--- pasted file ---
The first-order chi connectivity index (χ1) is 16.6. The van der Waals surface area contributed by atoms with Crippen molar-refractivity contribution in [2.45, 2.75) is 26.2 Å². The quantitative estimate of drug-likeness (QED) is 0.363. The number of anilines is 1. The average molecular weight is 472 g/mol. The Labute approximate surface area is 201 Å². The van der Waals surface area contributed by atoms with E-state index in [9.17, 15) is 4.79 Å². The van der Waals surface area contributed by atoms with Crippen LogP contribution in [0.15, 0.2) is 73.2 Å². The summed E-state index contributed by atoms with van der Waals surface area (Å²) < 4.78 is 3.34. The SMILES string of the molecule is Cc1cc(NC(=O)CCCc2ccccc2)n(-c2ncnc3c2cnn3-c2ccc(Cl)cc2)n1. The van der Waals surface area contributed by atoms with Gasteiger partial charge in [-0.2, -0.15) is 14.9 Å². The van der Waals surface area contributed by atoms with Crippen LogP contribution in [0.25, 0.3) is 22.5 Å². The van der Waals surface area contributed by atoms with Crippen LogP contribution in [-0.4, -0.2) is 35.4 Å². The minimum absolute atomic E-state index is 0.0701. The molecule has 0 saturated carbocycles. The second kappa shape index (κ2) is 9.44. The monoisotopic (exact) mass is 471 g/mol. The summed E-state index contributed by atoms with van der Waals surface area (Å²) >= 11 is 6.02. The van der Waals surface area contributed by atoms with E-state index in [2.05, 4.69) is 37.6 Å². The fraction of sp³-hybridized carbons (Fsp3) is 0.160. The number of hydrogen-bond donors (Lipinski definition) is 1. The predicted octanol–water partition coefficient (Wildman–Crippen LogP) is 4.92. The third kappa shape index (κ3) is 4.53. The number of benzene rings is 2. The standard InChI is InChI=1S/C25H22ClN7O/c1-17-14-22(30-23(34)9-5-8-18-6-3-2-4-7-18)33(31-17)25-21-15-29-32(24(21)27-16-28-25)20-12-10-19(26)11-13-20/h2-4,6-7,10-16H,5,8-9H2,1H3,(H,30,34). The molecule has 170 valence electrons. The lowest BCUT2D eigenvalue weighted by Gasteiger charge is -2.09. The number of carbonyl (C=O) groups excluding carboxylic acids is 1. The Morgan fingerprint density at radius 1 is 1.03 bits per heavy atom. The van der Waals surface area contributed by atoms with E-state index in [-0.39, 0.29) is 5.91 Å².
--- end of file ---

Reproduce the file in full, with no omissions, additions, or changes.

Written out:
The first-order chi connectivity index (χ1) is 16.6. The van der Waals surface area contributed by atoms with Crippen molar-refractivity contribution in [2.45, 2.75) is 26.2 Å². The quantitative estimate of drug-likeness (QED) is 0.363. The number of anilines is 1. The average molecular weight is 472 g/mol. The Labute approximate surface area is 201 Å². The van der Waals surface area contributed by atoms with E-state index in [9.17, 15) is 4.79 Å². The van der Waals surface area contributed by atoms with Crippen LogP contribution in [0.15, 0.2) is 73.2 Å². The summed E-state index contributed by atoms with van der Waals surface area (Å²) < 4.78 is 3.34. The SMILES string of the molecule is Cc1cc(NC(=O)CCCc2ccccc2)n(-c2ncnc3c2cnn3-c2ccc(Cl)cc2)n1. The van der Waals surface area contributed by atoms with Gasteiger partial charge in [-0.2, -0.15) is 14.9 Å². The van der Waals surface area contributed by atoms with Crippen LogP contribution in [0.25, 0.3) is 22.5 Å². The van der Waals surface area contributed by atoms with Crippen LogP contribution in [-0.4, -0.2) is 35.4 Å². The minimum absolute atomic E-state index is 0.0701. The molecule has 0 saturated carbocycles. The second kappa shape index (κ2) is 9.44. The monoisotopic (exact) mass is 471 g/mol. The summed E-state index contributed by atoms with van der Waals surface area (Å²) >= 11 is 6.02. The van der Waals surface area contributed by atoms with E-state index in [2.05, 4.69) is 37.6 Å². The fraction of sp³-hybridized carbons (Fsp3) is 0.160. The number of hydrogen-bond donors (Lipinski definition) is 1. The predicted octanol–water partition coefficient (Wildman–Crippen LogP) is 4.92. The third kappa shape index (κ3) is 4.53. The number of benzene rings is 2. The standard InChI is InChI=1S/C25H22ClN7O/c1-17-14-22(30-23(34)9-5-8-18-6-3-2-4-7-18)33(31-17)25-21-15-29-32(24(21)27-16-28-25)20-12-10-19(26)11-13-20/h2-4,6-7,10-16H,5,8-9H2,1H3,(H,30,34). The molecule has 170 valence electrons. The lowest BCUT2D eigenvalue weighted by Gasteiger charge is -2.09. The number of carbonyl (C=O) groups excluding carboxylic acids is 1. The Morgan fingerprint density at radius 1 is 1.03 bits per heavy atom. The van der Waals surface area contributed by atoms with E-state index in [-0.39, 0.29) is 5.91 Å².